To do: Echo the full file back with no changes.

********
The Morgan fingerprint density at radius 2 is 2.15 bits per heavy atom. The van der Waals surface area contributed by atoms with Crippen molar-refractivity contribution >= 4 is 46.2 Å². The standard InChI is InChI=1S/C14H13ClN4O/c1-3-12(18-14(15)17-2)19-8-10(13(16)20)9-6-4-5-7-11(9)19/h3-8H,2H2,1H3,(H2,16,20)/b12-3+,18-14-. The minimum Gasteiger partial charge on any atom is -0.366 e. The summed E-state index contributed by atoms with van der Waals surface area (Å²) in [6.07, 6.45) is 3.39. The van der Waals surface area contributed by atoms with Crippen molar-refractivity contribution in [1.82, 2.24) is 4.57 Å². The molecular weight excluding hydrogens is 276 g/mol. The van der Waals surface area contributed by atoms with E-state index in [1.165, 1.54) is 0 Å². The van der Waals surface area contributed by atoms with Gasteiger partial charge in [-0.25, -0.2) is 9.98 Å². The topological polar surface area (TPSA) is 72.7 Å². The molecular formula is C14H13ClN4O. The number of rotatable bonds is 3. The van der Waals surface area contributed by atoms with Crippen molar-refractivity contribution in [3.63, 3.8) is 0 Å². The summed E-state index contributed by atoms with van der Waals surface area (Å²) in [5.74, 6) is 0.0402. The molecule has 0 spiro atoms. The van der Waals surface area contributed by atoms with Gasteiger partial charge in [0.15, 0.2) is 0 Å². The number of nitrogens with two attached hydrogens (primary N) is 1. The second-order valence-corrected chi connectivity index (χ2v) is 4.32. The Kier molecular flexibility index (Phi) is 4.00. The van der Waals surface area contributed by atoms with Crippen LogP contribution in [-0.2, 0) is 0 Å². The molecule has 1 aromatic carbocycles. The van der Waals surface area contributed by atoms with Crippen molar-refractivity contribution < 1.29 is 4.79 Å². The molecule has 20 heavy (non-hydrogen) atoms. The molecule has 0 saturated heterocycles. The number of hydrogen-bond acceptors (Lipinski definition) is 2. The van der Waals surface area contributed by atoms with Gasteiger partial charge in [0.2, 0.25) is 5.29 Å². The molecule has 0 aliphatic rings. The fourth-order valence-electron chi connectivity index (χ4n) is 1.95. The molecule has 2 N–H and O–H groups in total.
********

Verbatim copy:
The Morgan fingerprint density at radius 2 is 2.15 bits per heavy atom. The van der Waals surface area contributed by atoms with Crippen molar-refractivity contribution >= 4 is 46.2 Å². The standard InChI is InChI=1S/C14H13ClN4O/c1-3-12(18-14(15)17-2)19-8-10(13(16)20)9-6-4-5-7-11(9)19/h3-8H,2H2,1H3,(H2,16,20)/b12-3+,18-14-. The minimum Gasteiger partial charge on any atom is -0.366 e. The summed E-state index contributed by atoms with van der Waals surface area (Å²) in [6.07, 6.45) is 3.39. The van der Waals surface area contributed by atoms with Crippen molar-refractivity contribution in [1.82, 2.24) is 4.57 Å². The molecular weight excluding hydrogens is 276 g/mol. The van der Waals surface area contributed by atoms with E-state index in [1.165, 1.54) is 0 Å². The van der Waals surface area contributed by atoms with Gasteiger partial charge in [-0.25, -0.2) is 9.98 Å². The topological polar surface area (TPSA) is 72.7 Å². The molecular formula is C14H13ClN4O. The number of rotatable bonds is 3. The van der Waals surface area contributed by atoms with Crippen molar-refractivity contribution in [3.63, 3.8) is 0 Å². The summed E-state index contributed by atoms with van der Waals surface area (Å²) in [5.74, 6) is 0.0402. The molecule has 0 spiro atoms. The van der Waals surface area contributed by atoms with Gasteiger partial charge in [0.15, 0.2) is 0 Å². The number of nitrogens with two attached hydrogens (primary N) is 1. The second-order valence-corrected chi connectivity index (χ2v) is 4.32. The Kier molecular flexibility index (Phi) is 4.00. The van der Waals surface area contributed by atoms with Crippen LogP contribution in [-0.2, 0) is 0 Å². The molecule has 1 aromatic carbocycles. The van der Waals surface area contributed by atoms with Crippen molar-refractivity contribution < 1.29 is 4.79 Å². The molecule has 20 heavy (non-hydrogen) atoms. The molecule has 0 saturated heterocycles. The number of hydrogen-bond acceptors (Lipinski definition) is 2. The van der Waals surface area contributed by atoms with Gasteiger partial charge in [0.2, 0.25) is 5.29 Å². The molecule has 0 aliphatic rings. The fourth-order valence-electron chi connectivity index (χ4n) is 1.95. The molecule has 2 N–H and O–H groups in total.